[page 468 - illustration]

Massacre in Stamboul

[caption] MASSACRE IN STAMBOUL. This is a sketch drawn by an eye-witness of the murder of Armenians by officers, Softas and Kurds in the streets of Stamboul.


would escape, but the following, from a letter by a resident, will tell the story of the scenes that followed close upon the news that came from other places.

“ CESAREA, December 2d, 1895.

“At last the storm has struck us and the horror of the past three days is beyond description. On Saturday, at about 2 P. M., one of our school boys rushed into my room crying:-‘ The destruction has begun!’ I hastened to our roof and saw the scene which has so often been enacted of late. Turks beating and killing every Armenian on whom they could lay their hands. Much of the fiendish work was carried on from the roofs of the houses, for here in Cesarea a large portion of the houses have flat mud roofs, and one can go nearly everywhere on the roofs, they being practically continuous.

“ Turks swarmed over the houses, breaking in doors and windows, stoning, beating, cutting, shooting whoever opposed them, and many who did not. I succeeded several times in turning back the crowd from the roofs immediately adjoining our house, but beyond that I could do nothing. They evidently had strict orders to let us alone.... No special guard was sent to our house, but by calling upon passing soldiers I got temporary men stationed near our door, but they would stay but a few minutes, then were off to have their share in the business. However, we suffered no harm, but on the contrary, succeeded in protecting many whose houses were attacked. They came rushing over the roofs and up the ladder which I placed for them, until we had over sixty people under our narrow roof. (Later they had 109.) The strain was terrible for three hours, but after sundown it gradually quieted.

“ Firing on the mob by the troops was absolutely forbidden until special orders to fire were received from Constantinople. This order was delayed till about sunset. I have this direct from soldiers and believe it to be true. From sunset on I give the government credit for making honest attempts to restore quiet. On Sunday A. M. there was considerable disturbance, quieted by noon. I then succeeded in getting two soldiers to accompany me to the governor — he gave me six men for a guard. This morning again there was disturbance, and a house near was attacked, but my men drove them away. The worst was at evening, and seems to be past, but what has been passes description. To-day I have been about looking up some

[page 470] WOMEN CUT DOWN.

persons and seeing some of the wounded. Men and women were literally hacked to pieces; certainly several hundred, and some Turks say 1,000 were killed.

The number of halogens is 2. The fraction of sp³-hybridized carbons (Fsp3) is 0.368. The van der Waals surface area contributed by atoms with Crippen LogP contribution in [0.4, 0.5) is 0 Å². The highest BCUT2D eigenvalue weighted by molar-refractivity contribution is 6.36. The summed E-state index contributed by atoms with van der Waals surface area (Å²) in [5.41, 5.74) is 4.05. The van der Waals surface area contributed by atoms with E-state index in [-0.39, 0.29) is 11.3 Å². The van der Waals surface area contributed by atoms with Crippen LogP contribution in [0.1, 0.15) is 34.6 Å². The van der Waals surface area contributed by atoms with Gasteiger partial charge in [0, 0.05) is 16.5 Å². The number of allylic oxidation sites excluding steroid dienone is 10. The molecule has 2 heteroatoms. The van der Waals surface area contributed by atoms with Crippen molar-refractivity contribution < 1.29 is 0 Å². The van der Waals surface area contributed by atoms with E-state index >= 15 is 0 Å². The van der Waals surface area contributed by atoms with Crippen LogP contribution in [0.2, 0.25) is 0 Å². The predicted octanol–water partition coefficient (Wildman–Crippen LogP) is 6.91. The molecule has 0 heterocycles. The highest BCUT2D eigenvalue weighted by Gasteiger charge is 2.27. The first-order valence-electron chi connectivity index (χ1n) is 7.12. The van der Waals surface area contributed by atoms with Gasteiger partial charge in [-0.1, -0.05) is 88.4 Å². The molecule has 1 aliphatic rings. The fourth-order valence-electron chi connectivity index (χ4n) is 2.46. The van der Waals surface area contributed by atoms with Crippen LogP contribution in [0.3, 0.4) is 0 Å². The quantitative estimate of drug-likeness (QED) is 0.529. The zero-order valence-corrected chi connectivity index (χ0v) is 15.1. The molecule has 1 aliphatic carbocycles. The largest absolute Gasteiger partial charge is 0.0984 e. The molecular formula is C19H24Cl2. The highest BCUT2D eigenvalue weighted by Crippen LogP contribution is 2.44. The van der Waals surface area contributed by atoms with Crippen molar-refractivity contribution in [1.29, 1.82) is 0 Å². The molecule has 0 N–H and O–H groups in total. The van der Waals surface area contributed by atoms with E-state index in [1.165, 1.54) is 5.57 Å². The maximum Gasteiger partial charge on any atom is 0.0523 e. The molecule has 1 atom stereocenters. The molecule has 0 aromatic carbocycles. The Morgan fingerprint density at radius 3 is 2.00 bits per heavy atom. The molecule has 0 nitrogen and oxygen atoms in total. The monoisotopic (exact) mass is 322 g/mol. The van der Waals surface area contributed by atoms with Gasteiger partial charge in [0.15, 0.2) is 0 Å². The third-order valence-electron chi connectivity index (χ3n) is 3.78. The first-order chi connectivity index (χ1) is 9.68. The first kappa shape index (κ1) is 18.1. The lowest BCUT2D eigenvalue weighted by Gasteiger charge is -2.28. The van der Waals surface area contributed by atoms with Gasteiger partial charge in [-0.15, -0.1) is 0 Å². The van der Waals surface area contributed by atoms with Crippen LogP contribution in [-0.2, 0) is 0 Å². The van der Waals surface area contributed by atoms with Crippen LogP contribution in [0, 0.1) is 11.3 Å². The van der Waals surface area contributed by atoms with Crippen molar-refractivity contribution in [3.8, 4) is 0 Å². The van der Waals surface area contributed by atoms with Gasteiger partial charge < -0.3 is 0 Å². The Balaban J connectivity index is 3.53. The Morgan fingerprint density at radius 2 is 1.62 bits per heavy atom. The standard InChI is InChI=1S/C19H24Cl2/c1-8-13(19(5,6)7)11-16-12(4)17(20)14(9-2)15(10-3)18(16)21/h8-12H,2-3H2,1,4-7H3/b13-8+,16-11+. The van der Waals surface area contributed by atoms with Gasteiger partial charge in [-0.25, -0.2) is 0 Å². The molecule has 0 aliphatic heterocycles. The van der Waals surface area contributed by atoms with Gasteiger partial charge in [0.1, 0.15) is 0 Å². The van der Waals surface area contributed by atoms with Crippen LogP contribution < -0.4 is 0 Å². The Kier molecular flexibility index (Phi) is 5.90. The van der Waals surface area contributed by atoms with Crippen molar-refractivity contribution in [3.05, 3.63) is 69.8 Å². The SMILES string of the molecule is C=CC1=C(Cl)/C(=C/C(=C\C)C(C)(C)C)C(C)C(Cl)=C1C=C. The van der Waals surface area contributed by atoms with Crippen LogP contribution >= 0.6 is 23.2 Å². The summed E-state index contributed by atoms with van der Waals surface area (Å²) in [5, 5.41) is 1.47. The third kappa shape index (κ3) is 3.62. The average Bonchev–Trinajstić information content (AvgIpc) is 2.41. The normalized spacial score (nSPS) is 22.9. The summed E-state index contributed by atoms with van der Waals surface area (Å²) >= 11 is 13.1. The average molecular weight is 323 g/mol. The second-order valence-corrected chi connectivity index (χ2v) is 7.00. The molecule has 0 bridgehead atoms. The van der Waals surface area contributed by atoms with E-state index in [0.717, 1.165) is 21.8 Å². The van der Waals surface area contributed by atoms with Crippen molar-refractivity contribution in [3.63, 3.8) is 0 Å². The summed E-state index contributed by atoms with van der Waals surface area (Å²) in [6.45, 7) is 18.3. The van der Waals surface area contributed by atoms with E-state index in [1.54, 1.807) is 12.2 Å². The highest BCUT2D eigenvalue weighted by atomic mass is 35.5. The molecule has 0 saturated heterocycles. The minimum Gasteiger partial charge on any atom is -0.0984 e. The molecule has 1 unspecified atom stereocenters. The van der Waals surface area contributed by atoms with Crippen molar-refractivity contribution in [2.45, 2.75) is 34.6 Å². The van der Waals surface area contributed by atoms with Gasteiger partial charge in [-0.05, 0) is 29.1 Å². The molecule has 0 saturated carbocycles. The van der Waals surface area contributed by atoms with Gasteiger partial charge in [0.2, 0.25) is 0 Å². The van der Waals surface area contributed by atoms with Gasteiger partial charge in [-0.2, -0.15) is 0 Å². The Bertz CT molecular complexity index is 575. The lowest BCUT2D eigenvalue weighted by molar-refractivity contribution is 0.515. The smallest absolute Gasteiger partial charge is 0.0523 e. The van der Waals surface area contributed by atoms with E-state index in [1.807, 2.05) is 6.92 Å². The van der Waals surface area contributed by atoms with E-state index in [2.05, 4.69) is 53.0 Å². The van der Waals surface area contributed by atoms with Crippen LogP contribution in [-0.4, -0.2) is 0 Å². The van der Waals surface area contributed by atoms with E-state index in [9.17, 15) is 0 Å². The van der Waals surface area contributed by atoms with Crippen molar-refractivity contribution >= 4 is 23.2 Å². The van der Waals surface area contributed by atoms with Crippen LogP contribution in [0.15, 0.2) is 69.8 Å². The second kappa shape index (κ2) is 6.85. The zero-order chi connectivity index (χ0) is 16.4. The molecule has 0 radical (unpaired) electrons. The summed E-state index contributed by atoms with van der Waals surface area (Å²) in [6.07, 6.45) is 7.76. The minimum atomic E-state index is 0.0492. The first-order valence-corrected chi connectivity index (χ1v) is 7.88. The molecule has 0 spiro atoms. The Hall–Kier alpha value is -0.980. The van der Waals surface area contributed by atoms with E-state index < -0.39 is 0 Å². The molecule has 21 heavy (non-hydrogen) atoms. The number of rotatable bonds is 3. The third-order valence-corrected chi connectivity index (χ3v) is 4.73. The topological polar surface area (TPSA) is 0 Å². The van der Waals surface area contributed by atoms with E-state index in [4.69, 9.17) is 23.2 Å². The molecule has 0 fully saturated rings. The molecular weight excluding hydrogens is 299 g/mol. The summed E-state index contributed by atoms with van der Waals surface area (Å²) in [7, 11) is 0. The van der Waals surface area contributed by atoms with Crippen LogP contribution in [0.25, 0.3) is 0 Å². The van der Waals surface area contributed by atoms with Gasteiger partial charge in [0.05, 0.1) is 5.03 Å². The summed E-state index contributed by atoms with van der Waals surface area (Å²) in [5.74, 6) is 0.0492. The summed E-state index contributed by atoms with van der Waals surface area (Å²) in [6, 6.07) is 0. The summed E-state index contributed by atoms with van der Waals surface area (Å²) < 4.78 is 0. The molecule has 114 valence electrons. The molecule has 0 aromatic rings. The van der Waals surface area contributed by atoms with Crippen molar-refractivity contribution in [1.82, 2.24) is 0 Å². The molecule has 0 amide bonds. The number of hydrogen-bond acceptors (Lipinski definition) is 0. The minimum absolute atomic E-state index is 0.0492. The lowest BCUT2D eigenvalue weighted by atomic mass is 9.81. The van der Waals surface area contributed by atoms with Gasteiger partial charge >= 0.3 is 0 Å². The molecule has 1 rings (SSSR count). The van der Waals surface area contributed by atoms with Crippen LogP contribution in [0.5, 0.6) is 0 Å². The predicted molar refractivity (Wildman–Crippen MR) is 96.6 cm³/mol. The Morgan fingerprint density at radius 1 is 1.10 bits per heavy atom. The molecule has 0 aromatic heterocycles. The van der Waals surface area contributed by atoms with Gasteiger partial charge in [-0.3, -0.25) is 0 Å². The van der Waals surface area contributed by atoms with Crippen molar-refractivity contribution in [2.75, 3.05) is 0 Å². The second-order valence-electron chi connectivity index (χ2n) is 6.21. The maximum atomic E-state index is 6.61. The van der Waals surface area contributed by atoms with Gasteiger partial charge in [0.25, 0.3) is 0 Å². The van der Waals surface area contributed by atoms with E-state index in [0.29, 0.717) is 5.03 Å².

“ Saturday, 7 p. M. Women as well as men were fearfully handled. Several thousand fierce fellows came from the neighboring Turkish villages to help on the diabolical work, and many women were carried away. This morning I was told that a bride and a young girl had been taken from a neighboring house to the house of a Turk near by. The husband who was in the market at the time, came and begged me to help him get them back. On going to the Turkish house with two of my soldiers I found that the girls had not been ill treated and the house owner readily gave them up. In order to save their lives they had said, ‘ We are Moslems’. I know of other Turkish families where Christians were sheltered. These are about the only bright spots in a very dark picture. To add to the horror, many houses were burned and some perished in the flames. Dr. Avedis Effendi (an influential preacher for many years), with wife and oldest son, were killed.

“ I think the attack here was a concession to the thirsty mob, who could not see why they should not have their fling as well as those in Sivas and elsewhere.

“ Our hearts are sick. We are so powerless to aid and comfort. Our school boys are all safe.

“ December 3d. We breathe easier this morning, but I cannot be sure all danger is past. The method taken with the women was to demand that they proclaim themselves Moslems. If they refused, as many did, even girls from twelve to fifteen years of age, they were cut down mercilessly. This fact can be substantiated with the utmost ease. Should the troops withdraw, worse destruction is sure to follow. Neighboring villages have suffered still worse, many of them stripped once, and twice, and thrice, till nothing is left.”

The city of Birejik is on the Euphrates, between Urfa and Aintab. It is a prosperous place, with a population of perhaps 10,000 to 12,000, overwhelmingly Moslem, partly Turkish, partly Arab in origin.

“ After the massacre at Urfa, on the twenty-seventh of


October, 1895, the authorities at Birejik told the Armenians that the Moslems were afraid of them, and that therefore they (the Armenians) must surrender to the government any arms that they possessed. This was done, the most rigid search being instituted to assure the authorities that nothing whatever in the way of arms remained in the hands of the Armenians. This disarmament caused no little anxiety to the Armenians, since the Moslem population was very generally armed, and was constantly adding to its arms. In fact, during the months of November and December the Christians have been kept within their houses because the danger of appearing upon the streets was very great.